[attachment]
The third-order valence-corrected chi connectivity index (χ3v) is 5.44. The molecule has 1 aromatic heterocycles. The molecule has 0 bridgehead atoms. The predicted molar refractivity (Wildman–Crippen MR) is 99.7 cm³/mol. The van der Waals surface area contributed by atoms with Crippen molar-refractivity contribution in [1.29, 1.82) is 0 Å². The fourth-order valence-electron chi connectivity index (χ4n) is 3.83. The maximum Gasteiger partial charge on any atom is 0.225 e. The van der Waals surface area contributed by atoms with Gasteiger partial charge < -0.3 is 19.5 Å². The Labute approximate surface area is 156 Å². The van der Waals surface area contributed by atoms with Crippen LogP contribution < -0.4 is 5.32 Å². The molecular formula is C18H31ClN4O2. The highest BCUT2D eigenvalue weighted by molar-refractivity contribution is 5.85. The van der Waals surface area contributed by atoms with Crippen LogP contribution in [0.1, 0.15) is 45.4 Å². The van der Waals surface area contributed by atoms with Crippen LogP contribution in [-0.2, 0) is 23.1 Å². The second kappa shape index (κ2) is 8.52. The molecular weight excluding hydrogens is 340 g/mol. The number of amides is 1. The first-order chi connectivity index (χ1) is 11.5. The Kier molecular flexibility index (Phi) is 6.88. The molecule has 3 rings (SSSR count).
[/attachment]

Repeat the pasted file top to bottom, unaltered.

The third-order valence-corrected chi connectivity index (χ3v) is 5.44. The molecule has 1 aromatic heterocycles. The molecule has 0 bridgehead atoms. The predicted molar refractivity (Wildman–Crippen MR) is 99.7 cm³/mol. The van der Waals surface area contributed by atoms with Crippen molar-refractivity contribution in [1.29, 1.82) is 0 Å². The fourth-order valence-electron chi connectivity index (χ4n) is 3.83. The maximum Gasteiger partial charge on any atom is 0.225 e. The van der Waals surface area contributed by atoms with Gasteiger partial charge < -0.3 is 19.5 Å². The Labute approximate surface area is 156 Å². The van der Waals surface area contributed by atoms with Crippen LogP contribution < -0.4 is 5.32 Å². The molecular formula is C18H31ClN4O2. The highest BCUT2D eigenvalue weighted by molar-refractivity contribution is 5.85. The van der Waals surface area contributed by atoms with Crippen LogP contribution in [0.1, 0.15) is 45.4 Å². The van der Waals surface area contributed by atoms with Crippen LogP contribution in [-0.2, 0) is 23.1 Å². The second kappa shape index (κ2) is 8.52. The molecular weight excluding hydrogens is 340 g/mol. The number of amides is 1. The first-order chi connectivity index (χ1) is 11.5. The Kier molecular flexibility index (Phi) is 6.88. The molecule has 3 rings (SSSR count).